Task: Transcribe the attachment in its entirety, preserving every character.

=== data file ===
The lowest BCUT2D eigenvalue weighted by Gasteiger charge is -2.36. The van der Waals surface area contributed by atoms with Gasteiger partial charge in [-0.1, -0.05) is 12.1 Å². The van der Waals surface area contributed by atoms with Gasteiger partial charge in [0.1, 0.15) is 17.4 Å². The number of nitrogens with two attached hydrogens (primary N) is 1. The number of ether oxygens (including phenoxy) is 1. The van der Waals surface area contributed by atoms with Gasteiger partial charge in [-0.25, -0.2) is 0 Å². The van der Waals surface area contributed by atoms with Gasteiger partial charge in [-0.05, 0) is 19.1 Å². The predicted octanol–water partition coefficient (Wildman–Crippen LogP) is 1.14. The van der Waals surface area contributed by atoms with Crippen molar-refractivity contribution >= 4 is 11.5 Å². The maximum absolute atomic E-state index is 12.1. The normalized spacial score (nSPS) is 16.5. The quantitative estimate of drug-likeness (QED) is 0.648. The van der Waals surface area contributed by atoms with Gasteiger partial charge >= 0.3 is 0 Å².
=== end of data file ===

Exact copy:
The lowest BCUT2D eigenvalue weighted by Gasteiger charge is -2.36. The van der Waals surface area contributed by atoms with Gasteiger partial charge in [-0.1, -0.05) is 12.1 Å². The van der Waals surface area contributed by atoms with Gasteiger partial charge in [0.1, 0.15) is 17.4 Å². The number of nitrogens with two attached hydrogens (primary N) is 1. The number of ether oxygens (including phenoxy) is 1. The van der Waals surface area contributed by atoms with Gasteiger partial charge in [-0.25, -0.2) is 0 Å². The van der Waals surface area contributed by atoms with Gasteiger partial charge in [-0.05, 0) is 19.1 Å². The predicted octanol–water partition coefficient (Wildman–Crippen LogP) is 1.14. The van der Waals surface area contributed by atoms with Crippen molar-refractivity contribution >= 4 is 11.5 Å². The maximum absolute atomic E-state index is 12.1. The normalized spacial score (nSPS) is 16.5. The quantitative estimate of drug-likeness (QED) is 0.648. The van der Waals surface area contributed by atoms with Gasteiger partial charge >= 0.3 is 0 Å².